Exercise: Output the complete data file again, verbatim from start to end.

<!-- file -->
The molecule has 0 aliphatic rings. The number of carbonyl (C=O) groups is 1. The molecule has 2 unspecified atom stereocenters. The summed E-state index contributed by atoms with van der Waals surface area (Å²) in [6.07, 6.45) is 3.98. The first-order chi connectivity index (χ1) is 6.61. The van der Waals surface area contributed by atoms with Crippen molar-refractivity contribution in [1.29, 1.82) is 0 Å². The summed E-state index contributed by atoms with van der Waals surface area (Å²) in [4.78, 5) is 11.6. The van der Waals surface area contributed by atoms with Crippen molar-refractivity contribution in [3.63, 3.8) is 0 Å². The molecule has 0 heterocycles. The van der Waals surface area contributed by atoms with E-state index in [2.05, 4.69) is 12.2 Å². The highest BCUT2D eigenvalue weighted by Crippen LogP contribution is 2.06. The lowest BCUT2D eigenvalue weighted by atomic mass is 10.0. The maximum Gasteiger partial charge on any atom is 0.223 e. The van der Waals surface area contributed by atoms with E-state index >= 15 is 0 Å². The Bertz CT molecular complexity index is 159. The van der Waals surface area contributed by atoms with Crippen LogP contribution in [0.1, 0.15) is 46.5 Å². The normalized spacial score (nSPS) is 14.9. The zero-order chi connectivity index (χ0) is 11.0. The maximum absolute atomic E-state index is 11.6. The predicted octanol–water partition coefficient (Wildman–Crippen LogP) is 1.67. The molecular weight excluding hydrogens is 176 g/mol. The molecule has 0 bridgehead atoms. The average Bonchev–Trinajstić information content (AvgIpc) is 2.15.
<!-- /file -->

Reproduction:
The molecule has 0 aliphatic rings. The number of carbonyl (C=O) groups is 1. The molecule has 2 unspecified atom stereocenters. The summed E-state index contributed by atoms with van der Waals surface area (Å²) in [6.07, 6.45) is 3.98. The first-order chi connectivity index (χ1) is 6.61. The van der Waals surface area contributed by atoms with Crippen molar-refractivity contribution in [1.29, 1.82) is 0 Å². The summed E-state index contributed by atoms with van der Waals surface area (Å²) in [4.78, 5) is 11.6. The van der Waals surface area contributed by atoms with Crippen molar-refractivity contribution in [3.63, 3.8) is 0 Å². The molecule has 0 heterocycles. The van der Waals surface area contributed by atoms with E-state index in [2.05, 4.69) is 12.2 Å². The highest BCUT2D eigenvalue weighted by Crippen LogP contribution is 2.06. The lowest BCUT2D eigenvalue weighted by atomic mass is 10.0. The maximum Gasteiger partial charge on any atom is 0.223 e. The van der Waals surface area contributed by atoms with E-state index >= 15 is 0 Å². The Bertz CT molecular complexity index is 159. The van der Waals surface area contributed by atoms with Crippen LogP contribution in [0.1, 0.15) is 46.5 Å². The normalized spacial score (nSPS) is 14.9. The zero-order chi connectivity index (χ0) is 11.0. The maximum absolute atomic E-state index is 11.6. The predicted octanol–water partition coefficient (Wildman–Crippen LogP) is 1.67. The molecular weight excluding hydrogens is 176 g/mol. The molecule has 0 bridgehead atoms. The average Bonchev–Trinajstić information content (AvgIpc) is 2.15.